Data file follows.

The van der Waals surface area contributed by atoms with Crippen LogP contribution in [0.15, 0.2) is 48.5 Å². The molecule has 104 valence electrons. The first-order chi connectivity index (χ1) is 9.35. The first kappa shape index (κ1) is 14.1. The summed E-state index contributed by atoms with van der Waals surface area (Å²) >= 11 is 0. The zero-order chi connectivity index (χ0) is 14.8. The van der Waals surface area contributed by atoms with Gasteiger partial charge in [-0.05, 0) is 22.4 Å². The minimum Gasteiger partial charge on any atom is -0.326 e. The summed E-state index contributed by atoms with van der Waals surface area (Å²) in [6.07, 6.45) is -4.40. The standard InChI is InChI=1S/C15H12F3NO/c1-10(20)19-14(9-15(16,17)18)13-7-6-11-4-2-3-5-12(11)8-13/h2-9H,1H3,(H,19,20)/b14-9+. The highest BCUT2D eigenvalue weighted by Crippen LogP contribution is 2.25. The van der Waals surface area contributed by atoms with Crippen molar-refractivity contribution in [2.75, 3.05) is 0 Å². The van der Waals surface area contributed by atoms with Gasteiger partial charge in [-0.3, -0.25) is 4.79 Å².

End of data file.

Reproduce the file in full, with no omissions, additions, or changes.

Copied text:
The van der Waals surface area contributed by atoms with Crippen LogP contribution in [0.15, 0.2) is 48.5 Å². The molecule has 104 valence electrons. The first-order chi connectivity index (χ1) is 9.35. The first kappa shape index (κ1) is 14.1. The summed E-state index contributed by atoms with van der Waals surface area (Å²) >= 11 is 0. The zero-order chi connectivity index (χ0) is 14.8. The van der Waals surface area contributed by atoms with Gasteiger partial charge in [-0.05, 0) is 22.4 Å². The minimum Gasteiger partial charge on any atom is -0.326 e. The summed E-state index contributed by atoms with van der Waals surface area (Å²) in [6.07, 6.45) is -4.40. The standard InChI is InChI=1S/C15H12F3NO/c1-10(20)19-14(9-15(16,17)18)13-7-6-11-4-2-3-5-12(11)8-13/h2-9H,1H3,(H,19,20)/b14-9+. The highest BCUT2D eigenvalue weighted by Crippen LogP contribution is 2.25. The van der Waals surface area contributed by atoms with Crippen molar-refractivity contribution in [2.75, 3.05) is 0 Å². The van der Waals surface area contributed by atoms with Gasteiger partial charge in [-0.3, -0.25) is 4.79 Å².